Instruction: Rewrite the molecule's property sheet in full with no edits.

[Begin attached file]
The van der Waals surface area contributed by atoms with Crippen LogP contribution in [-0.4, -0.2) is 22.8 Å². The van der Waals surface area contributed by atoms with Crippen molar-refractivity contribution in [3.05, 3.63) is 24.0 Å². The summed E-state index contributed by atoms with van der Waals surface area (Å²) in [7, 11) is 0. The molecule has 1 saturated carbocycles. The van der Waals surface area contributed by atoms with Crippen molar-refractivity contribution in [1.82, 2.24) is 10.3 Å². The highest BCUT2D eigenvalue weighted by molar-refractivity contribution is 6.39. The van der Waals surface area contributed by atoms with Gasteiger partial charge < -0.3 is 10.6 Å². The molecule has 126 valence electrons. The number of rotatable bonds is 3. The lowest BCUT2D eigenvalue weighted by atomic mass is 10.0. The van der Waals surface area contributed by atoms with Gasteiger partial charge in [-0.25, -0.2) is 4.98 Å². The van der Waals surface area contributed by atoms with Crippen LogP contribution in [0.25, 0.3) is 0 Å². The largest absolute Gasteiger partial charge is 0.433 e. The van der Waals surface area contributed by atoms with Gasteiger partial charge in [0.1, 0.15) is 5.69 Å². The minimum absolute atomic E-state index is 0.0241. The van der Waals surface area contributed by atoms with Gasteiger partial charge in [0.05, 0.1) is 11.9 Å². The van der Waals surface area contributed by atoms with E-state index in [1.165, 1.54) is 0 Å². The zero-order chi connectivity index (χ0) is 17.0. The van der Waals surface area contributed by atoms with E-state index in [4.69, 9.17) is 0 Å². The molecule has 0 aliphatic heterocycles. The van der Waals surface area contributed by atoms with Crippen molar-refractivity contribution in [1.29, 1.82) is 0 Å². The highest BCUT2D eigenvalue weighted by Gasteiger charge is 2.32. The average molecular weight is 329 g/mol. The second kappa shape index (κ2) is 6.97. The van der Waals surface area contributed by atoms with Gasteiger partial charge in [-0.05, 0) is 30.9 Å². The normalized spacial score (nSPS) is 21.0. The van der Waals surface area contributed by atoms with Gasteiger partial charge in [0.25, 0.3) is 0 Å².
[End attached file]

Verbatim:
The van der Waals surface area contributed by atoms with Crippen LogP contribution in [-0.4, -0.2) is 22.8 Å². The van der Waals surface area contributed by atoms with Crippen molar-refractivity contribution in [3.05, 3.63) is 24.0 Å². The summed E-state index contributed by atoms with van der Waals surface area (Å²) in [7, 11) is 0. The molecule has 1 saturated carbocycles. The van der Waals surface area contributed by atoms with Crippen molar-refractivity contribution in [1.82, 2.24) is 10.3 Å². The highest BCUT2D eigenvalue weighted by molar-refractivity contribution is 6.39. The van der Waals surface area contributed by atoms with Gasteiger partial charge < -0.3 is 10.6 Å². The molecule has 126 valence electrons. The number of rotatable bonds is 3. The lowest BCUT2D eigenvalue weighted by atomic mass is 10.0. The van der Waals surface area contributed by atoms with Gasteiger partial charge in [-0.25, -0.2) is 4.98 Å². The van der Waals surface area contributed by atoms with Crippen LogP contribution in [0.25, 0.3) is 0 Å². The largest absolute Gasteiger partial charge is 0.433 e. The van der Waals surface area contributed by atoms with Gasteiger partial charge in [0.1, 0.15) is 5.69 Å². The minimum absolute atomic E-state index is 0.0241. The van der Waals surface area contributed by atoms with Gasteiger partial charge in [0.05, 0.1) is 11.9 Å². The van der Waals surface area contributed by atoms with E-state index in [1.165, 1.54) is 0 Å². The zero-order chi connectivity index (χ0) is 17.0. The van der Waals surface area contributed by atoms with E-state index in [4.69, 9.17) is 0 Å². The molecule has 0 aliphatic heterocycles. The van der Waals surface area contributed by atoms with Crippen molar-refractivity contribution in [1.29, 1.82) is 0 Å². The highest BCUT2D eigenvalue weighted by Gasteiger charge is 2.32. The average molecular weight is 329 g/mol. The second kappa shape index (κ2) is 6.97. The van der Waals surface area contributed by atoms with Gasteiger partial charge in [-0.05, 0) is 30.9 Å². The normalized spacial score (nSPS) is 21.0. The van der Waals surface area contributed by atoms with Gasteiger partial charge in [0.25, 0.3) is 0 Å².